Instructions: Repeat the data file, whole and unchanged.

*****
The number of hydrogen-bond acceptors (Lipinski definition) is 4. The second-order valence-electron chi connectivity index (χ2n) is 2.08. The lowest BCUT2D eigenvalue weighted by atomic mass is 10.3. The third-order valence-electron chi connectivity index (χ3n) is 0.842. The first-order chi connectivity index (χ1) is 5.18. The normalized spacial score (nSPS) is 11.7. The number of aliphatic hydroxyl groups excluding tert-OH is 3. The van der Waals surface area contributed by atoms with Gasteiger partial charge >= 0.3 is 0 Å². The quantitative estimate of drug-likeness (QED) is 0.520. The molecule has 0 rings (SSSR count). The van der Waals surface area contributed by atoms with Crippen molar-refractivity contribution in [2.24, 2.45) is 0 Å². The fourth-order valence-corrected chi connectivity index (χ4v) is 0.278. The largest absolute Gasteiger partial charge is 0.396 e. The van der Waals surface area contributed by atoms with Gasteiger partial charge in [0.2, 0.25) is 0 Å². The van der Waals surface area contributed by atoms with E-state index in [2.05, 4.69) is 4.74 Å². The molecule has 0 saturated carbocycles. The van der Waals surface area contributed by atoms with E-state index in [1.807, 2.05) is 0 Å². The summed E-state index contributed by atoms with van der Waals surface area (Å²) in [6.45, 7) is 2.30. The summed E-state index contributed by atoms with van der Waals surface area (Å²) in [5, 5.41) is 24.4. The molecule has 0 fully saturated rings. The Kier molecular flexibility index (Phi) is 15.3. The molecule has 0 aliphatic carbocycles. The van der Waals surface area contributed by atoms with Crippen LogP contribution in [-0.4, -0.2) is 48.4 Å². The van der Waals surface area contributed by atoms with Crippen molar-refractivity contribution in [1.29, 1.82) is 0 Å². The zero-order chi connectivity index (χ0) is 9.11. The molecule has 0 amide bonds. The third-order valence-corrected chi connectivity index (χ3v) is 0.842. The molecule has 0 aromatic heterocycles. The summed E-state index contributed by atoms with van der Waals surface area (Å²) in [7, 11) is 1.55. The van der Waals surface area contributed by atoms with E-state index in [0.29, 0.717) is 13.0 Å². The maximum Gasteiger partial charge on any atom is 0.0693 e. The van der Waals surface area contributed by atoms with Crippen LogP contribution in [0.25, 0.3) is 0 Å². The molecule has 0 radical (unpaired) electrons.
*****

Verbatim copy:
The number of hydrogen-bond acceptors (Lipinski definition) is 4. The second-order valence-electron chi connectivity index (χ2n) is 2.08. The lowest BCUT2D eigenvalue weighted by atomic mass is 10.3. The third-order valence-electron chi connectivity index (χ3n) is 0.842. The first-order chi connectivity index (χ1) is 5.18. The normalized spacial score (nSPS) is 11.7. The number of aliphatic hydroxyl groups excluding tert-OH is 3. The van der Waals surface area contributed by atoms with Gasteiger partial charge >= 0.3 is 0 Å². The quantitative estimate of drug-likeness (QED) is 0.520. The molecule has 0 rings (SSSR count). The van der Waals surface area contributed by atoms with Crippen molar-refractivity contribution in [2.24, 2.45) is 0 Å². The fourth-order valence-corrected chi connectivity index (χ4v) is 0.278. The largest absolute Gasteiger partial charge is 0.396 e. The van der Waals surface area contributed by atoms with Gasteiger partial charge in [0.2, 0.25) is 0 Å². The van der Waals surface area contributed by atoms with E-state index in [2.05, 4.69) is 4.74 Å². The molecule has 0 saturated carbocycles. The van der Waals surface area contributed by atoms with E-state index in [1.807, 2.05) is 0 Å². The summed E-state index contributed by atoms with van der Waals surface area (Å²) in [6.45, 7) is 2.30. The summed E-state index contributed by atoms with van der Waals surface area (Å²) in [5, 5.41) is 24.4. The molecule has 0 fully saturated rings. The Kier molecular flexibility index (Phi) is 15.3. The molecule has 0 aliphatic carbocycles. The van der Waals surface area contributed by atoms with Crippen LogP contribution in [-0.4, -0.2) is 48.4 Å². The van der Waals surface area contributed by atoms with Crippen molar-refractivity contribution in [1.29, 1.82) is 0 Å². The zero-order chi connectivity index (χ0) is 9.11. The molecule has 0 amide bonds. The third-order valence-corrected chi connectivity index (χ3v) is 0.842. The molecule has 0 aromatic heterocycles. The summed E-state index contributed by atoms with van der Waals surface area (Å²) in [7, 11) is 1.55. The van der Waals surface area contributed by atoms with E-state index in [0.29, 0.717) is 13.0 Å². The maximum Gasteiger partial charge on any atom is 0.0693 e. The van der Waals surface area contributed by atoms with Crippen LogP contribution in [0.25, 0.3) is 0 Å². The molecule has 0 radical (unpaired) electrons.